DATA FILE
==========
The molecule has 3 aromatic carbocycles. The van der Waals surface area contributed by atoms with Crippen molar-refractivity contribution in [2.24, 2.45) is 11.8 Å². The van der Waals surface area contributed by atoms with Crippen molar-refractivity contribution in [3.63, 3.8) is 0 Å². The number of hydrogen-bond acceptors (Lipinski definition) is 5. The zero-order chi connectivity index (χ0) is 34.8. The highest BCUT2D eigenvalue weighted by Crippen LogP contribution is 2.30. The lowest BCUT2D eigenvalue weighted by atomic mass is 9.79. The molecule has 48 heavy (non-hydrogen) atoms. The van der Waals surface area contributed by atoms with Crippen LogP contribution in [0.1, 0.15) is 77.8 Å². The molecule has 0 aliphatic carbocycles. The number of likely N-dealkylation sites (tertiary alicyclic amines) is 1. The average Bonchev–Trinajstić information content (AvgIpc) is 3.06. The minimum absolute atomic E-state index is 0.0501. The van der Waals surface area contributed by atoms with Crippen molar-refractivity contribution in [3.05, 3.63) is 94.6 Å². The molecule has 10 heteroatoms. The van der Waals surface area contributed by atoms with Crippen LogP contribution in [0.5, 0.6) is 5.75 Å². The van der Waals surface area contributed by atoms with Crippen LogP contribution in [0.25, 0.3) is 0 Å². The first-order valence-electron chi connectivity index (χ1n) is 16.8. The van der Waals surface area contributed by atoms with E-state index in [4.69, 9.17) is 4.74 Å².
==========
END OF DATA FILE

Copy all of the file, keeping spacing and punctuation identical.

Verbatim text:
The molecule has 3 aromatic carbocycles. The van der Waals surface area contributed by atoms with Crippen molar-refractivity contribution in [2.24, 2.45) is 11.8 Å². The van der Waals surface area contributed by atoms with Crippen molar-refractivity contribution in [3.63, 3.8) is 0 Å². The number of hydrogen-bond acceptors (Lipinski definition) is 5. The zero-order chi connectivity index (χ0) is 34.8. The highest BCUT2D eigenvalue weighted by Crippen LogP contribution is 2.30. The lowest BCUT2D eigenvalue weighted by atomic mass is 9.79. The molecule has 48 heavy (non-hydrogen) atoms. The van der Waals surface area contributed by atoms with Crippen LogP contribution in [0.1, 0.15) is 77.8 Å². The molecule has 0 aliphatic carbocycles. The number of likely N-dealkylation sites (tertiary alicyclic amines) is 1. The average Bonchev–Trinajstić information content (AvgIpc) is 3.06. The minimum absolute atomic E-state index is 0.0501. The van der Waals surface area contributed by atoms with Crippen molar-refractivity contribution in [3.05, 3.63) is 94.6 Å². The molecule has 10 heteroatoms. The van der Waals surface area contributed by atoms with Crippen LogP contribution in [0.5, 0.6) is 5.75 Å². The van der Waals surface area contributed by atoms with Crippen LogP contribution in [0.25, 0.3) is 0 Å². The first-order valence-electron chi connectivity index (χ1n) is 16.8. The van der Waals surface area contributed by atoms with E-state index in [4.69, 9.17) is 4.74 Å².